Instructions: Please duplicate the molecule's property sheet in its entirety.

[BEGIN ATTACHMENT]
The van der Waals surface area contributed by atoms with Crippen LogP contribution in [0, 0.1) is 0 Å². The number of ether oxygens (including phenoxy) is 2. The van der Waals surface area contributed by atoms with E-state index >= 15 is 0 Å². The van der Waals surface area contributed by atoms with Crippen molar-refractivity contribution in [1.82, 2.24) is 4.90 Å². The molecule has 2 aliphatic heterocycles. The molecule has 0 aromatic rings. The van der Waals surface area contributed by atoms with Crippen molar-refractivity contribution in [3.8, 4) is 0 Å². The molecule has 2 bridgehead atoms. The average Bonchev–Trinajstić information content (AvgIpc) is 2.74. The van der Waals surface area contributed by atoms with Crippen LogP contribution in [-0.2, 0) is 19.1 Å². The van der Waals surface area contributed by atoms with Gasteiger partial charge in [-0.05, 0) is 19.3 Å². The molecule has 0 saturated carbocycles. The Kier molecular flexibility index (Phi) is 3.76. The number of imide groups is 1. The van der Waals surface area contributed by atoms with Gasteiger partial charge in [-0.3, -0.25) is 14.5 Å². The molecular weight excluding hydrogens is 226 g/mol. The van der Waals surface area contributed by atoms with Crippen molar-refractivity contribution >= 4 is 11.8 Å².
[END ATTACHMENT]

The van der Waals surface area contributed by atoms with Crippen LogP contribution in [0, 0.1) is 0 Å². The number of ether oxygens (including phenoxy) is 2. The van der Waals surface area contributed by atoms with E-state index >= 15 is 0 Å². The van der Waals surface area contributed by atoms with Crippen molar-refractivity contribution in [1.82, 2.24) is 4.90 Å². The molecule has 2 aliphatic heterocycles. The molecule has 0 aromatic rings. The van der Waals surface area contributed by atoms with Crippen molar-refractivity contribution in [3.8, 4) is 0 Å². The molecule has 2 bridgehead atoms. The average Bonchev–Trinajstić information content (AvgIpc) is 2.74. The van der Waals surface area contributed by atoms with Crippen LogP contribution in [-0.2, 0) is 19.1 Å². The van der Waals surface area contributed by atoms with Gasteiger partial charge in [-0.05, 0) is 19.3 Å². The molecule has 0 saturated carbocycles. The Kier molecular flexibility index (Phi) is 3.76. The number of imide groups is 1. The van der Waals surface area contributed by atoms with Gasteiger partial charge in [-0.3, -0.25) is 14.5 Å². The molecular weight excluding hydrogens is 226 g/mol. The van der Waals surface area contributed by atoms with Crippen molar-refractivity contribution >= 4 is 11.8 Å².